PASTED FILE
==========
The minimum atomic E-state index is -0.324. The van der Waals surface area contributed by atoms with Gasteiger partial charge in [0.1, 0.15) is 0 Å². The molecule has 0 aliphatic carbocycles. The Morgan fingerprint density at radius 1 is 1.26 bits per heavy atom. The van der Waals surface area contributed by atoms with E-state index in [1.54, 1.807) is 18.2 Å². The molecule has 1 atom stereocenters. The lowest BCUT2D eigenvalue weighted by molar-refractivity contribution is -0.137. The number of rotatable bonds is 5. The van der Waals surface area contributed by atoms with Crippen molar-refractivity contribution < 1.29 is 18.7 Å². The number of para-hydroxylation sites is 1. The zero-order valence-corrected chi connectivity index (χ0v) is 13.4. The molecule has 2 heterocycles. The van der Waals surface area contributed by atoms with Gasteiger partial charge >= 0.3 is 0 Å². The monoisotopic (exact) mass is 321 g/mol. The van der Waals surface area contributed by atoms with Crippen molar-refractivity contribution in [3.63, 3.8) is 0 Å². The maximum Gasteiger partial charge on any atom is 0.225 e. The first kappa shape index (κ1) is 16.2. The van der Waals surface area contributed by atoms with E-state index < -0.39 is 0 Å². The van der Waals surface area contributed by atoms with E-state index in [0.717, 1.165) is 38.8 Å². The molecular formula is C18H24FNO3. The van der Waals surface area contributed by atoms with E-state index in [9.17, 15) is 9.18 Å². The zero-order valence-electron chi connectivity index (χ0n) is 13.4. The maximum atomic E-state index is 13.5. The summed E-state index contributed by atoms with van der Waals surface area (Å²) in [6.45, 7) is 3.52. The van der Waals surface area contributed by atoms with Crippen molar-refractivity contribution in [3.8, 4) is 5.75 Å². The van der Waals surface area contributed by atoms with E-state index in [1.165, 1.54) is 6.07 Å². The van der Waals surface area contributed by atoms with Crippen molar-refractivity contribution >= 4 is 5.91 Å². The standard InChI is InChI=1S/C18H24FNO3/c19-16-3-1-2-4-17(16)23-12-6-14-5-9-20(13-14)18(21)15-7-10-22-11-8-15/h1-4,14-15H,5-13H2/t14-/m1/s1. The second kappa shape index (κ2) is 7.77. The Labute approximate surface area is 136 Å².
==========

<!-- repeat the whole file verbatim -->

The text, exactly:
The minimum atomic E-state index is -0.324. The van der Waals surface area contributed by atoms with Gasteiger partial charge in [0.1, 0.15) is 0 Å². The molecule has 0 aliphatic carbocycles. The Morgan fingerprint density at radius 1 is 1.26 bits per heavy atom. The van der Waals surface area contributed by atoms with E-state index in [1.54, 1.807) is 18.2 Å². The molecule has 1 atom stereocenters. The lowest BCUT2D eigenvalue weighted by molar-refractivity contribution is -0.137. The number of rotatable bonds is 5. The van der Waals surface area contributed by atoms with Crippen molar-refractivity contribution < 1.29 is 18.7 Å². The number of para-hydroxylation sites is 1. The zero-order valence-corrected chi connectivity index (χ0v) is 13.4. The molecule has 2 heterocycles. The van der Waals surface area contributed by atoms with Gasteiger partial charge >= 0.3 is 0 Å². The monoisotopic (exact) mass is 321 g/mol. The van der Waals surface area contributed by atoms with Crippen molar-refractivity contribution in [3.63, 3.8) is 0 Å². The maximum Gasteiger partial charge on any atom is 0.225 e. The first kappa shape index (κ1) is 16.2. The van der Waals surface area contributed by atoms with E-state index < -0.39 is 0 Å². The van der Waals surface area contributed by atoms with E-state index in [0.717, 1.165) is 38.8 Å². The molecular formula is C18H24FNO3. The van der Waals surface area contributed by atoms with E-state index in [9.17, 15) is 9.18 Å². The zero-order valence-electron chi connectivity index (χ0n) is 13.4. The maximum atomic E-state index is 13.5. The summed E-state index contributed by atoms with van der Waals surface area (Å²) in [6.45, 7) is 3.52. The van der Waals surface area contributed by atoms with Crippen molar-refractivity contribution in [3.8, 4) is 5.75 Å². The van der Waals surface area contributed by atoms with E-state index in [1.165, 1.54) is 6.07 Å². The van der Waals surface area contributed by atoms with Crippen molar-refractivity contribution >= 4 is 5.91 Å². The standard InChI is InChI=1S/C18H24FNO3/c19-16-3-1-2-4-17(16)23-12-6-14-5-9-20(13-14)18(21)15-7-10-22-11-8-15/h1-4,14-15H,5-13H2/t14-/m1/s1. The second kappa shape index (κ2) is 7.77. The Labute approximate surface area is 136 Å².